Why Leaders Lie: The Truth about Lying in International Politics (Greek Edition) (Giati oi politikoi lene psemata: i alitheia gia to psema sti diethni politiki skini) [NOOK Book]

Overview

For more than two decades, John J. Mearsheimer has been regarded as one of the foremost realist thinkers on foreign policy. Clear and incisive as well as a fearlessly honest analyst, his coauthored 2007 New York Times bestseller, The Israel Lobby and U.S. Foreign Policy, aroused a firestorm with its unflinching look at the making of America's Middle East policy. Now he takes a look at another controversial but understudied aspect of international relations: lying. In Why Leaders Lie, Mearsheimer provides the ...
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Why Leaders Lie: The Truth about Lying in International Politics (Greek Edition) (Giati oi politikoi lene psemata: i alitheia gia to psema sti diethni politiki skini)

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Overview

For more than two decades, John J. Mearsheimer has been regarded as one of the foremost realist thinkers on foreign policy. Clear and incisive as well as a fearlessly honest analyst, his coauthored 2007 New York Times bestseller, The Israel Lobby and U.S. Foreign Policy, aroused a firestorm with its unflinching look at the making of America's Middle East policy. Now he takes a look at another controversial but understudied aspect of international relations: lying. In Why Leaders Lie, Mearsheimer provides the first systematic analysis of lying as a tool of statecraft, identifying the varieties, the reasons, and the potential costs and benefits. Drawing on a wealth of examples, he argues that leaders often lie for good strategic reasons, so a blanket condemnation is unrealistic and unwise. Yet there are other kinds of deception besides lying, including concealment and spinning. Perhaps no distinction is more important than that between lying to another state and lying to one's own people. Mearsheimer was amazed to discover how unusual interstate lying has been; given the atmosphere of distrust among the great powers, he found that outright deceit is difficult to pull off and thus rarely worth the effort. Moreover, it sometimes backfires when it does occur. Khrushchev lied about the size of the Soviet missile force, sparking an American build-up. Eisenhower was caught lying about U-2 spy flights in 1960, which scuttled an upcoming summit with Krushchev. Leaders are more likely to mislead their own publics than other states, sometimes with damaging consequences. Though the reasons may be noble--Franklin Roosevelt, for example, lied to the American people about German U-boats attacking the destroyer USS Greer in 1940, to build a case for war against Hitler-they can easily lead to disaster, as with the Bush administration's falsehoods about Iraq's weapons of mass destruction. There has never been a sharp analysis of international lying. Now a leading expert provides a richly informed and powerfully argued work that will change our understanding of why leaders lie.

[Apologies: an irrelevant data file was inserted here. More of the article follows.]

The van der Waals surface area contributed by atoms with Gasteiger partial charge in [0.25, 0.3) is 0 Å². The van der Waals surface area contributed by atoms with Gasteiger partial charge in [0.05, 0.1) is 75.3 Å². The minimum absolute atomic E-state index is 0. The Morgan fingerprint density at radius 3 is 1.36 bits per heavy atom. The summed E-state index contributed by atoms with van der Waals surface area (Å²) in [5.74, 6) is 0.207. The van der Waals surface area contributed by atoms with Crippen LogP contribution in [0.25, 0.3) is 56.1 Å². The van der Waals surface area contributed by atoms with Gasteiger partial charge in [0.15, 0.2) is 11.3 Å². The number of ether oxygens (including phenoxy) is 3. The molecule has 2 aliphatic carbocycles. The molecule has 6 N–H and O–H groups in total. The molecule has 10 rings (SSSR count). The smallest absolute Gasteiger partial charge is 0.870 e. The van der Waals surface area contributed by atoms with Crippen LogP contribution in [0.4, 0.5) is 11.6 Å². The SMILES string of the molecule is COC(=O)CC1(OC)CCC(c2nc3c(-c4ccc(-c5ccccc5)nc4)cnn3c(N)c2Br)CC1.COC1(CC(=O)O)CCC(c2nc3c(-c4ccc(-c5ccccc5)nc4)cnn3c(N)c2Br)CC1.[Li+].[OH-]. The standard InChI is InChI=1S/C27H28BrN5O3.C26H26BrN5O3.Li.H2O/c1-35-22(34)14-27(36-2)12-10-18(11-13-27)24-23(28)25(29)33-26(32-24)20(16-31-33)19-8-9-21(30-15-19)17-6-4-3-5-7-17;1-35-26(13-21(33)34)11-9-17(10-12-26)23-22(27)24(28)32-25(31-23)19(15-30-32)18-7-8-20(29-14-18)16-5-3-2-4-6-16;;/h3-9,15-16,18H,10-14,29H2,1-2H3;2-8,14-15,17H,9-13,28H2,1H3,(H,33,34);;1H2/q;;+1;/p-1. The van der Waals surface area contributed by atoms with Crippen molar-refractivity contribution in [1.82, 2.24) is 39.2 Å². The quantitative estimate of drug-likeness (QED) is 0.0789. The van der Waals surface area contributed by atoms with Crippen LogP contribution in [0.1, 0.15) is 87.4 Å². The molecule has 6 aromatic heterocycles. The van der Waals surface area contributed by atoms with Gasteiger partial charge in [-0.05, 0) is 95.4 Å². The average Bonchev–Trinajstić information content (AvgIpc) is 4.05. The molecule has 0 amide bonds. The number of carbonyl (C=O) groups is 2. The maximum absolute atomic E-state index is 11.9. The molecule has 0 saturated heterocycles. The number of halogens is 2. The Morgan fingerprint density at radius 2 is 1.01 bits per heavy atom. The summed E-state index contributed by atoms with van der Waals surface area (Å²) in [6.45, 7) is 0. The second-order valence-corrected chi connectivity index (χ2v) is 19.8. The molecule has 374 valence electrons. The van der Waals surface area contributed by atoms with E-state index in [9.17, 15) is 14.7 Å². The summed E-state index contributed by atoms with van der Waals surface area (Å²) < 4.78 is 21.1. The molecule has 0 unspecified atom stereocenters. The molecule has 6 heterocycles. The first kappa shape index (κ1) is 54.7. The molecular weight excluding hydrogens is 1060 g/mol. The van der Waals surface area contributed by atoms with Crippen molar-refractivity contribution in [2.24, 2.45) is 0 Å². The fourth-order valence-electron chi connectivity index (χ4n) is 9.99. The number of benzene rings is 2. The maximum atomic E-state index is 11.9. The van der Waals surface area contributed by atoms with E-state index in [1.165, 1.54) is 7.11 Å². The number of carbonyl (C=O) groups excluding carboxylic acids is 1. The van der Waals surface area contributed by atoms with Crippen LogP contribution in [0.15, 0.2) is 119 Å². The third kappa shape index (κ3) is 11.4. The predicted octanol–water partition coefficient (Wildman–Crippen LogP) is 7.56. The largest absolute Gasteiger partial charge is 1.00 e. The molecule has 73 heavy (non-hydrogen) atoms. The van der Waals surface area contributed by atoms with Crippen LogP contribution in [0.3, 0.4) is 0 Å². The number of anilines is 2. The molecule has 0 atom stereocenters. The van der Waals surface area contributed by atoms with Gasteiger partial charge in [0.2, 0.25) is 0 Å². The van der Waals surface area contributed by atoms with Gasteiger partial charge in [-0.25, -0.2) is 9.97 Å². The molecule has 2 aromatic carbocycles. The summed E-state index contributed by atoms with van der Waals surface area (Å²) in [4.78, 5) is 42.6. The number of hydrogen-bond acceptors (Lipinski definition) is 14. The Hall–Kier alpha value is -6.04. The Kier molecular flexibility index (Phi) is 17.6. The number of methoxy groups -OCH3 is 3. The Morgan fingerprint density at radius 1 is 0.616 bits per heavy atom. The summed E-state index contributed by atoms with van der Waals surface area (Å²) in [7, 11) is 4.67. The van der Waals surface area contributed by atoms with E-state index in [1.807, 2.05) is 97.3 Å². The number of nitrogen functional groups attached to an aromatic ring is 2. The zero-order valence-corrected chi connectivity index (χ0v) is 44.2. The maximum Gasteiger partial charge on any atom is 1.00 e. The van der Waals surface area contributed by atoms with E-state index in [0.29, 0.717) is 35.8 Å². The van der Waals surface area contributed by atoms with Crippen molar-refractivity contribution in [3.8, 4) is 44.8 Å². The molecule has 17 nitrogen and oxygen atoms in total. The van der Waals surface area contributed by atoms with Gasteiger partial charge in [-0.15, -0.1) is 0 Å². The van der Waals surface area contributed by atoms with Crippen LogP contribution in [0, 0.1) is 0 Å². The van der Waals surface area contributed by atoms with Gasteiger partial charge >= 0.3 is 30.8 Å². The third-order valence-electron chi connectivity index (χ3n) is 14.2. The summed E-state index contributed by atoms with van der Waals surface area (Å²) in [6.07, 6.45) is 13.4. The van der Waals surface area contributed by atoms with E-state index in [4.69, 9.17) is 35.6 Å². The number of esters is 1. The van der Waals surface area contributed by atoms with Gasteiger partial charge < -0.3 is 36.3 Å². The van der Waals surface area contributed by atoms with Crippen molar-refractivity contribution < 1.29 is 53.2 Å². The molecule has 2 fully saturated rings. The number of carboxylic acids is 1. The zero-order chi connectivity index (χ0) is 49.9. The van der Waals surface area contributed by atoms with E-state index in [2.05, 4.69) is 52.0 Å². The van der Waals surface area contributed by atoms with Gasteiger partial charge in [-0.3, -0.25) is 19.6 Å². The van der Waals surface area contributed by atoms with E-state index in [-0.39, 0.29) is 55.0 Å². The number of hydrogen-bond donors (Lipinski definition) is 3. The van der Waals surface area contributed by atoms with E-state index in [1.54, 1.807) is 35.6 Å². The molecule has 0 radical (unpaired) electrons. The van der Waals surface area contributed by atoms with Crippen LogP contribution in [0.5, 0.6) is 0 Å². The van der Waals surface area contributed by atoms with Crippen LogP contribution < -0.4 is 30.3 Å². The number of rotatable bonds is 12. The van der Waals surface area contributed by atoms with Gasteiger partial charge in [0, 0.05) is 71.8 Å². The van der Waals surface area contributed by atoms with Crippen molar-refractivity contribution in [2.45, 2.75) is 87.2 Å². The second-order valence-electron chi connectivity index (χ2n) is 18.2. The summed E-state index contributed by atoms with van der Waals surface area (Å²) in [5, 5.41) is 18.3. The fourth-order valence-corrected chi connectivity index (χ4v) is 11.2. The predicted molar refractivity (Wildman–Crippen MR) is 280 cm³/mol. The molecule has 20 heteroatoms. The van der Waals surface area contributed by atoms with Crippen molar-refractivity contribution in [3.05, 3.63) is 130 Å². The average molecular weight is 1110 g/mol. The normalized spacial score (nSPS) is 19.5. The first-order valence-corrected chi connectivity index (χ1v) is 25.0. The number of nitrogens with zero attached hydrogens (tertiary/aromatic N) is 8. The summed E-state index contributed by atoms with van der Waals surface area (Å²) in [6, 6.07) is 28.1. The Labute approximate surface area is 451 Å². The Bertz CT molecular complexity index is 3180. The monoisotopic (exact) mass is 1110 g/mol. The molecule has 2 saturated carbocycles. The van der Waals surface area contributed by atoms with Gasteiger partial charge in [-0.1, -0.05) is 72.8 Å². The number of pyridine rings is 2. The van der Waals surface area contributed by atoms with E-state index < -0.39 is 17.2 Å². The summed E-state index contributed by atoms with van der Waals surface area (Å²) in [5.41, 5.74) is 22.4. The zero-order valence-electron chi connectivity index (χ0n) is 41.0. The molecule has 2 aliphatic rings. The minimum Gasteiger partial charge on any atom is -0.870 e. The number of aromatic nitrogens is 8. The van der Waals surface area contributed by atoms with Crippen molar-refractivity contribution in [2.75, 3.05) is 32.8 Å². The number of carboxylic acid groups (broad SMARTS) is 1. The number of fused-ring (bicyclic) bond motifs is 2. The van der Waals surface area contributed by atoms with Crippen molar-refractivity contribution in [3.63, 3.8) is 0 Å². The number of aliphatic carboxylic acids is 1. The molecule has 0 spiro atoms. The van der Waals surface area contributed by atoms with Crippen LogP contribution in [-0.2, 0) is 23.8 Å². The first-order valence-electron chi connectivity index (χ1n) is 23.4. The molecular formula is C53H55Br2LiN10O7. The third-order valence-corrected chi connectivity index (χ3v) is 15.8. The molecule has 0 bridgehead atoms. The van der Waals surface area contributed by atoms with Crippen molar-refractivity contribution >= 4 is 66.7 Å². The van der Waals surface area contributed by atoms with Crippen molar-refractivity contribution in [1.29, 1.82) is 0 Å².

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Product Details

  • ISBN-13: 9789601647913
  • Publisher: S. Patakis
  • Publication date: 1/23/2013
  • Language: Greek, Modern (1453- )
  • Sold by: Bookwire
  • Format: eBook
  • Edition description: 1
  • Pages: 224
  • File size: 545 KB

Meet the Author

John J. Mearsheimer is the R. Wendell Harrison Distinguished Service Professor of Political Science and the co-director of the Program on International Security Policy at the University of Chicago, where he has taught since 1982. He graduated from West Point in 1970 and then served five years as an officer in the U.S. Air Force. He then started graduate school in political science at Cornell University in 1975. He received his Ph.D. in 1980. He spent the 1979-1980 academic year as a research fellow at the Brookings Institution, and was a post-doctoral fellow at Harvard University's Center for International Affairs from 1980 to 1982. During the 1998-1999 academic year, he was the Whitney H. Shepardson Fellow at the Council on Foreign Relations in New York. Professor Mearsheimer has written extensively about security issues and international politics more generally. He has published five books: Conventional Deterrence (1983), which won the Edgar S. Furniss, Jr., Book Award; Liddell Hart and the Weight of History (1988); The Tragedy of Great Power Politics (2001), which won the Joseph Lepgold Book Prize and has been translated into eight different languages; The Israel Lobby and U.S. Foreign Policy (with Stephen M. Walt, 2007), which made the New York Times best seller list and has been translated into twenty-one different languages; and Why Leaders Lie: The Truth about Lying in International Politics (2011), which has been translated into ten different languages. He has also written many articles that have appeared in academic journals like International Security, and popular magazines like the London Review of Books. Furthermore he has written a number of op-ed pieces for the New York Times and the Los Angeles Times dealing with topics like Bosnia, nuclear proliferation, American policy towards India, the failure of Arab-Israeli peace efforts, and the folly of invading Iraq. Finally, Professor Mearsheimer has won a number of teaching awards. He received the Clark Award for Distinguished Teaching when he was a graduate student at Cornell in 1977, and he won the Quantrell Award for Distinguished Teaching at the University of Chicago in 1985. In addition, he was selected as a Phi Beta Kappa Visiting Scholar for the 1993-1994 academic year. In that capacity, he gave a series of talks at eight colleges and universities. In 2003, he was elected to the American Academy of Arts and Sciences.
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